Saturday, 1 March 2014
A New Career.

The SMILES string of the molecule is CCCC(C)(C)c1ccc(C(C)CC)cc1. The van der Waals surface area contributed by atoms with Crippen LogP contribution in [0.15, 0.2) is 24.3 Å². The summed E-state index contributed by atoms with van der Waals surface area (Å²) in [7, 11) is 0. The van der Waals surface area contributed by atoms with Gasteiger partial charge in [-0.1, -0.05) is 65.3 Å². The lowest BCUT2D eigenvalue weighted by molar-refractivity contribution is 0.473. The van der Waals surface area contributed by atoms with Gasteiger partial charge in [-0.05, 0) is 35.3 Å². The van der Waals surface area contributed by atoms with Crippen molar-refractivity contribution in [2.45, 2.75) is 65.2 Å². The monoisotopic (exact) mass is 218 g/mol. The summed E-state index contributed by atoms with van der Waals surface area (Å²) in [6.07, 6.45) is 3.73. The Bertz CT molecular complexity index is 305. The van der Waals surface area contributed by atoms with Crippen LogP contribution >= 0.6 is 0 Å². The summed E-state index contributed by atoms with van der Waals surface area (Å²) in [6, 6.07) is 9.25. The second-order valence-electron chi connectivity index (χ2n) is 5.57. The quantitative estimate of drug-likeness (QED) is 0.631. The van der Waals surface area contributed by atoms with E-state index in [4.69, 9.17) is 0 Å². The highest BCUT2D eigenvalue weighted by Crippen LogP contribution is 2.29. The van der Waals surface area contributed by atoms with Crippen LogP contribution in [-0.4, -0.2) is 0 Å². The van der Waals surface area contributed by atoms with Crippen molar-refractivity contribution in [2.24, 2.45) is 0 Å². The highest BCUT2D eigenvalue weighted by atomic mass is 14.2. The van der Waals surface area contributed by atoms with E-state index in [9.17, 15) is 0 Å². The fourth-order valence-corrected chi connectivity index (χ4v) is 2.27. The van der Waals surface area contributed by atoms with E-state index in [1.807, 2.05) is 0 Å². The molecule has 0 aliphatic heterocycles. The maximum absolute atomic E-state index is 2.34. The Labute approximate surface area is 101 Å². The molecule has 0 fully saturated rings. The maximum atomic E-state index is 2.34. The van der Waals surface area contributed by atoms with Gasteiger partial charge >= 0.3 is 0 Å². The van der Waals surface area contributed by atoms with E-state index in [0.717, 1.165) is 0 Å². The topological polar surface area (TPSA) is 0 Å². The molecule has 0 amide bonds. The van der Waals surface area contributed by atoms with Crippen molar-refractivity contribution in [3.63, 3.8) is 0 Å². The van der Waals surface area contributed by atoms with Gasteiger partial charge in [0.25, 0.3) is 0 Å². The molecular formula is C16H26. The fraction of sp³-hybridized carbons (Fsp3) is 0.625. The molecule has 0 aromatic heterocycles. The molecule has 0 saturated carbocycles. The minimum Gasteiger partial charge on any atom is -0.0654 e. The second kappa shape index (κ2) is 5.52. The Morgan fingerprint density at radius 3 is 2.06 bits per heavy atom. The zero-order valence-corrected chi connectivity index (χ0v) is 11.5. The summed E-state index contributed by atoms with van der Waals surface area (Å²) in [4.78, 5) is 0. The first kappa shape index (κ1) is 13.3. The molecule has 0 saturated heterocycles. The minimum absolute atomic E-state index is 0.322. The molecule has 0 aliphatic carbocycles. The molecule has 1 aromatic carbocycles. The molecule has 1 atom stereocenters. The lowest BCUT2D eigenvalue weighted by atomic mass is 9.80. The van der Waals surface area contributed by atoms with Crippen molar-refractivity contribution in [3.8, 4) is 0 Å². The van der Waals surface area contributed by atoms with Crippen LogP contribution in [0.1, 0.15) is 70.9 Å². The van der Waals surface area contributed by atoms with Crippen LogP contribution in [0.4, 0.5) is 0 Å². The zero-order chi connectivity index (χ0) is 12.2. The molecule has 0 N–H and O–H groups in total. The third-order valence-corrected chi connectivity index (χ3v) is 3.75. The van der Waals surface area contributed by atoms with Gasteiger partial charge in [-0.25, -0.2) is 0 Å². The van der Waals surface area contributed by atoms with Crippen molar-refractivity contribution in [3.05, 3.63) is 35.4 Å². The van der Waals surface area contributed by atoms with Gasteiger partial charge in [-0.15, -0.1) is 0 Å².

Having left Gairloch, Donald and Neil found themselves travelling alongside the most beautiful of lochs. It was Loch Maree. "There is nowhere in Lewis as splendid as this," said Donald. " Look at the mountains and the tall trees as far as you can see. Truly wonderful, Neil?" They had a mileage reckoner which gave the distances between towns throughout all of Britain. The distance from Gairloch to Inverness was about 70 miles. There was no way that the lads would push themselves and their horses to reach Inverness that night. They rode through Glen Docherty to the small hamlet of Achnasheen, and then headed down the long river course called Strath Bran, towards the end of which they determined to rest up for the night at a small place called Achanalt, ( Gael. "field by the stream" ) - perfect for their horses ! Neil and Donald got lodgings that night with a family of Mackenzies. Over a dram or two, Old Mackenzie eventually broached the subject that was on everyone's mind, the arrival in Scotland of Charles Edward Stuart. " I cannot see Scotland and England coming to his aid," said Mackenzie. " Some of the Highland clans may be persuaded to join him, but only from those areas which remained Catholic after the Reformation. The Clan Mackenzie who hold these lands here and the Isle of Lewis are firmly in the Government camp, and they are Protestant, of course. What about you lads ?" Donald replied that they were from Lewis, were not Catholic and hadn't thought much about Charles Stuart landing on our shores. "You don't believe, Maighstir Mhic Choinnich, that they are capable of fomenting rebellion," said Neil " We are here only to attend some markets to see what price our Highland black cattle can fetch, if we ship them over from Lewis. There is nothing for any of us to fear, I believe. Rebellion ? I don't think so ! Let's have one more dram before we sleep." Passing onwards through Garve and Beauly they arrived in Inverness mid afternoon. Donald and Neil spent some time on horseback taking in the "sights of Inverness." The majority of the houses, laid out in streets, were low, stone built and with thatched roofs and cold clay floors. They were the same as the 'black houses' to be found all over Lewis. There were a few 'white houses' of which the most beautiful example was the mansion called Balmain House, built by a rich Invernesian, which would not have been out of place in fashionable London. The foundations of a garrison called the Citadel were still extant. This had been built by Oliver Cromwell in the mid 1600s, and which could hold 1000 soldiers (for another pacification programme beloved of Cromwell.) It only stood for seven years before being pulled down and its stones used by General George Wade to build Inverness Castle. Inverness in 1745 was a busy port and market town where the recently built Citadel Quay fostered the export trade. Wool was the main foreign export along with locally woven textiles. Brewing now flourished in the town, whose taverns could now offer a thirst quenching cask conditioned ale. As they watered and rested their horses by the River Ness, one could surmise that this town was to their liking. Yet, they had business here in Inverness, which if successful, could alter the course of their life. You will recall the two men from Inverness that Neil and Donald met in that tavern in Stornoway, with whom they shared their ambition of reporting on outcome of the growing Jacobite activity in the West Highlands and where the ambitions of Charles Edward Stuart might take them. Neil and Donald were told that a new journal, "The Inverness Courant" had just been launched, and unusually the owner was a young lady of some means. They decided they would seek a meeting with this lady who might set the Dalmore boys on a new career path.